BACKGROUND REFLECTION – R.K.’s CORNER
I remember it well! Three decades ago, a few years after my return to the States from serving behind the Iron Curtain, our Bridge intercessory prayer group received from Open Doors a list of 356 Pastors and Christian leaders in Russia who were incarcerated, suffering terribly under heavy persecution in prisons and labor camps. Their only crime? Believers in Jesus Christ, they had refused to deny their faith – a capital offense under the atheist, communist regime.
Realizing we could make a difference for the persecuted church, our ten member group rolled up our sleeves and went to work, knowing that we who were blessed with prosperity and freedom in this country, had an obligation to carry the burden of our suffering, persecuted brothers and sisters — praying was something we all could do! We distributed the names among ourselves, and made a commitment to lifting every one of those Russian believers by name before God every single day till they were released from captivity! Many of our members labored sacrificially by fasting and prayer day after day, month after month — it was indeed a labor of love! However, we were not the only ones praying. The Church at large was informed and engaged, standing with the persecuted church.After 18 months, we got the news — every one on the list had been released! We rejoiced — having been a small, but not insignificant part of making history, reflecting God’s love toward our neighbor.
Fast forward thirty years. Today, amidst the Middle East and Northern Nigeria are being ablaze with the most horrific genocide of Christians of epic proportions, as gruesome images are practically daily being broadcast into every one of our homes by the media — 147 Christian university students were brutally murdered in Northern Kenya. Their only crime? They were believers in Jesus Christ who had refused to deny their faith! The news hardly made a blip in the media. The tragedy is that the Western Church is by and large a callous, silent witness to the suffering of our brethren! Has the Prosperity Gospel so distorted and corrupted our faith that we have forgotten amidst our seeking of personal comfort, God’s promise in 2 Timothy 2:12, “… if we suffer, we shall also reign with Him”?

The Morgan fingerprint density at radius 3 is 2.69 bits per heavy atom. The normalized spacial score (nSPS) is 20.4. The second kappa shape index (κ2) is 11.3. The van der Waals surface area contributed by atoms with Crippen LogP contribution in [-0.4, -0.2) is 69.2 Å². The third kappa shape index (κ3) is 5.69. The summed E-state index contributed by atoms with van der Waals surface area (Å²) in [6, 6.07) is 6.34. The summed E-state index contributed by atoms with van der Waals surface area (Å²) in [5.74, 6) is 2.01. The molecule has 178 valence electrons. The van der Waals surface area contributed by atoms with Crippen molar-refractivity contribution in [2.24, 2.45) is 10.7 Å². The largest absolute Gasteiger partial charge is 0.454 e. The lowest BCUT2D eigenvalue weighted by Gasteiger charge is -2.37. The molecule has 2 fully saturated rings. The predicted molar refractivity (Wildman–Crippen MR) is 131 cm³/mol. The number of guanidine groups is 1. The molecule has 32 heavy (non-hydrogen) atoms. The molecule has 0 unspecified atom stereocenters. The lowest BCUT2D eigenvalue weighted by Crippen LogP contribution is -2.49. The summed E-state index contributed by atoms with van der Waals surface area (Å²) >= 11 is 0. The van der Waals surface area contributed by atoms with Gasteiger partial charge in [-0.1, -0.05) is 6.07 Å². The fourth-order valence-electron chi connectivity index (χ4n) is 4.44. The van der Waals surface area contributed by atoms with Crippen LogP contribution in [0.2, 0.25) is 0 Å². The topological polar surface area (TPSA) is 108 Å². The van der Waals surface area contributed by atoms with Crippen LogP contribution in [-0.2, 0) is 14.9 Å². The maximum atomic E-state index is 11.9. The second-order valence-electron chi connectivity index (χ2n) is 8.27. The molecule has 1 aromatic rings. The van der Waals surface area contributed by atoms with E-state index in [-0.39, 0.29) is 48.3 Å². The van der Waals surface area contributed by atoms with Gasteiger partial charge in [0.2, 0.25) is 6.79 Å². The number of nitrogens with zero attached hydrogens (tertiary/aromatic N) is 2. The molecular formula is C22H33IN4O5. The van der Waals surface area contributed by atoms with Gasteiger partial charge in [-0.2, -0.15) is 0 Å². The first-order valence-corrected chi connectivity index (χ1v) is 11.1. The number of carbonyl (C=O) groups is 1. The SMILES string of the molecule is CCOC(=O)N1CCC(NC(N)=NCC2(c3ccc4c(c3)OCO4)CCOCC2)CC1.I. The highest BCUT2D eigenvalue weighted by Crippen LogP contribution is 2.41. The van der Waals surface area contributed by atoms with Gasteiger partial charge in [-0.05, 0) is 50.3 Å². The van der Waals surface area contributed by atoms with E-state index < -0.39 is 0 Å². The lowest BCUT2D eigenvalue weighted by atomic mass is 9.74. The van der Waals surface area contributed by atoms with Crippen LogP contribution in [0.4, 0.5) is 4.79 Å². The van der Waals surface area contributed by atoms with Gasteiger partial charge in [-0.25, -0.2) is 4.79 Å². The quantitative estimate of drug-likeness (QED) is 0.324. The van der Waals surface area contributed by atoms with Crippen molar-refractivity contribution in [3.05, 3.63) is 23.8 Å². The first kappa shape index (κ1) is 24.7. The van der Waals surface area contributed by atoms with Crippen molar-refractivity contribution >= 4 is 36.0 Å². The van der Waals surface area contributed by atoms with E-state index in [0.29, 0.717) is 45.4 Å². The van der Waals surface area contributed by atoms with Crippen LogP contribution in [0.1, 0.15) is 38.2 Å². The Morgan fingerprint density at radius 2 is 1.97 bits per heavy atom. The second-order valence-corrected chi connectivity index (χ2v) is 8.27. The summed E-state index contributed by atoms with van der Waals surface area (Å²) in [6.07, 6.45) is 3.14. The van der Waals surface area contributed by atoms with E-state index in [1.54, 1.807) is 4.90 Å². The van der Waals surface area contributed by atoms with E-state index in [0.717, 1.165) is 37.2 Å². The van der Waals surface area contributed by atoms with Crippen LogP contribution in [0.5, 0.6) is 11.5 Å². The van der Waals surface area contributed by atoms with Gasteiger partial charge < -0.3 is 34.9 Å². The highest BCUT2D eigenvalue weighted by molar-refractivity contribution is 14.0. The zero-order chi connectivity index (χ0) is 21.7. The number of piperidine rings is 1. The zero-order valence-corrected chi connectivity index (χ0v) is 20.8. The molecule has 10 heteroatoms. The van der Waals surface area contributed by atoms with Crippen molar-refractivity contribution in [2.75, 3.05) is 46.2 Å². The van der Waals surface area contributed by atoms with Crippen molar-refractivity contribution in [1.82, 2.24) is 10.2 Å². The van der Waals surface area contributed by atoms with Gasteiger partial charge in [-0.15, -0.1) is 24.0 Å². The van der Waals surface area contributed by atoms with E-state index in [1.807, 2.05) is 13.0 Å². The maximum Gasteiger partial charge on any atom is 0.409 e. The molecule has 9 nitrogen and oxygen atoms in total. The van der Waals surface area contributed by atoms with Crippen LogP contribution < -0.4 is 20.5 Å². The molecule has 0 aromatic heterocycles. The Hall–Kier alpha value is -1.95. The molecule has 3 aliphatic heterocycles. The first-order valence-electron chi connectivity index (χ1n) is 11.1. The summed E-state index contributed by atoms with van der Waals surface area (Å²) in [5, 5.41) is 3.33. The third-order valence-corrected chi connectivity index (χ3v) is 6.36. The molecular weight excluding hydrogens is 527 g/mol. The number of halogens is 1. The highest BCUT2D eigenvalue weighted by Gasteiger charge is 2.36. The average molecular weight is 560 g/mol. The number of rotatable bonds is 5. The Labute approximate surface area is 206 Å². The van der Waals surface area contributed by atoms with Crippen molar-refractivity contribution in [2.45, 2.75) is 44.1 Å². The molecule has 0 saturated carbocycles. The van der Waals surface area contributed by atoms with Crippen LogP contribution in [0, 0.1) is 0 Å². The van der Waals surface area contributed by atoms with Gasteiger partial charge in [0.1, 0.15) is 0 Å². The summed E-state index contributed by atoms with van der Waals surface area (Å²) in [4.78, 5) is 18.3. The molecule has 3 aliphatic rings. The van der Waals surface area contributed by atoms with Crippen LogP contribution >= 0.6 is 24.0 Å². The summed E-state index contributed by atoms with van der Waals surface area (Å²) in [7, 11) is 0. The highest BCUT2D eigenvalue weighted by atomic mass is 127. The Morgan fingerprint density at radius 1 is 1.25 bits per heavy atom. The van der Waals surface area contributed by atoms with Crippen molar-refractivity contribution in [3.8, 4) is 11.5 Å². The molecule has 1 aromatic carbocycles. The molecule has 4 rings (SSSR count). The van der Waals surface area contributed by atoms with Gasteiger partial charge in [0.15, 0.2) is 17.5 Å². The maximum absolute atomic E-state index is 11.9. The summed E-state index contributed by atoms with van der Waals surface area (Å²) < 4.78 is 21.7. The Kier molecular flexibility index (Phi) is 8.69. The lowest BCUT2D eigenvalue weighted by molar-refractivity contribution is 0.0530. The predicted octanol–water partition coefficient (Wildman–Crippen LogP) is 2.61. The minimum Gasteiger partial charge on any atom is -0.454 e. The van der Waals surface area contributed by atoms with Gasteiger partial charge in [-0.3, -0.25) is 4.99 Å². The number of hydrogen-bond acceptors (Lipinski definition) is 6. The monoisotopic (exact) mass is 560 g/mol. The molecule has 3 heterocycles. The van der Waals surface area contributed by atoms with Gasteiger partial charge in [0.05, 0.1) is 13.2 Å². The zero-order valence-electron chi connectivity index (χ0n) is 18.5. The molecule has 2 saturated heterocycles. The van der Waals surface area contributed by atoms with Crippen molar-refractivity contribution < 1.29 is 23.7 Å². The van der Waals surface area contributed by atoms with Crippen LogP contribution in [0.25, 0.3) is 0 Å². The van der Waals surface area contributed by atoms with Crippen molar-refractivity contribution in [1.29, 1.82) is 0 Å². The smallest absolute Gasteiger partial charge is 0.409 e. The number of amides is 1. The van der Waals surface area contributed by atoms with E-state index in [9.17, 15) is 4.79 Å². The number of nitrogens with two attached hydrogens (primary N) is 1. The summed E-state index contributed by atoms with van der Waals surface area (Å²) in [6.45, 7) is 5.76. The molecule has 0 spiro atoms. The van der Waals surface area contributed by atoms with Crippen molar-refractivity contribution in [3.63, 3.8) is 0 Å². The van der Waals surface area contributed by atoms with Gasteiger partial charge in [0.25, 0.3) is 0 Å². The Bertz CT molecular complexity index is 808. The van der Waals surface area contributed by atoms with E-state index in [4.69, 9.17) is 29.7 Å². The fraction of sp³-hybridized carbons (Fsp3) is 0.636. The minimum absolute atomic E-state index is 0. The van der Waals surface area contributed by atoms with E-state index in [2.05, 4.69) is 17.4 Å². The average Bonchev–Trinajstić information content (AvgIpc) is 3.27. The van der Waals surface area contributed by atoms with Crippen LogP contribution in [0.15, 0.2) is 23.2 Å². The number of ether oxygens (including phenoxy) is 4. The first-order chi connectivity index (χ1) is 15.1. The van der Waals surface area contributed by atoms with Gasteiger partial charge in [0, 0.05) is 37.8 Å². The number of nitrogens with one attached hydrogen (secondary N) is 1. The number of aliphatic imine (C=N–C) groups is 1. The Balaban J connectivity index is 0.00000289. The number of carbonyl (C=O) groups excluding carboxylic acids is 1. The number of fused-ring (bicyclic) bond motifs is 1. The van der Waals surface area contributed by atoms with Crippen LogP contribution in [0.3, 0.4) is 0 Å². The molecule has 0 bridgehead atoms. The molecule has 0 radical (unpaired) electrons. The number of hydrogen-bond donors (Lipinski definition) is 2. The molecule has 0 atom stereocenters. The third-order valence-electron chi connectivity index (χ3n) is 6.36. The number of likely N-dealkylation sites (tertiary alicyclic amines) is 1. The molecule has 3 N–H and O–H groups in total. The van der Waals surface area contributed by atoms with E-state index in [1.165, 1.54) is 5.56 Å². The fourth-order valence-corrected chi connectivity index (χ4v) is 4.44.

Paul and Marcia Cowley have not forgotten this. Their lives are an example of a life laid down, having chosen to put aside personal comfort to serve and suffer with the Pastors and Christian Leaders of the Least in the Kiberia Slum, Nairobi, Kenya.
In this issue, through presenting the moving testimony of Peter, one of his students at the Bible Institute, Pastor to the Least, Paul Cowley reminds us of the Biblical view: Through brokenness, God molds and shapes His people into vessels of honor to His own glory!
Read about the Cowleys and their ministry at http://www.bridgeinternational.org/2013/05/
Please mark your gifts to the Cowleys: Kenyan Workers
The photo above portrays an image burned into my mind. In a sea of faces at the Bible School, there was always one smiling face: Pastor Peter. No matter how bad things could get, his presence always compelled me to shake it off and move forward with hope and confidence in Christ. Peter would insist on personally greeting me every morning, shaking my hand, and saying this one thing:“I am praying for you, Brother Paul!”
Barely discernible words from a man with a broken body and the sweet presence of the Holy Spirit. Peter was born with cerebral palsy. Half of his body is largely paralyzed. His walk is laborious and painful, his mouth distorted, his speech slurred. In local culture, his condition is considered a curse.
He is a visible reminder of what was said about Paul the Apostle… “…his bodily presence is weak, and his speech contemptible.” 2 Cor 10:10. It was wrong to predetermine Paul’s spiritual impact based upon his outward appearance. It would be equally wrong to do so in regard to Pastor Peter. Peter has indeed proven to be one of the best students we have ever had at the Bible Institute. He would never have been accepted into any other Bible School. Besides his minimal education, Peter can scarcely take any notes. It is a painfully slow and deliberate process for him to merely write his name. And yet, he passed with high scores. In addition, he volunteered nearly every Friday and Saturday at the Bible School—wiping down dusty desks and praying over each one before the pastors arrived for class.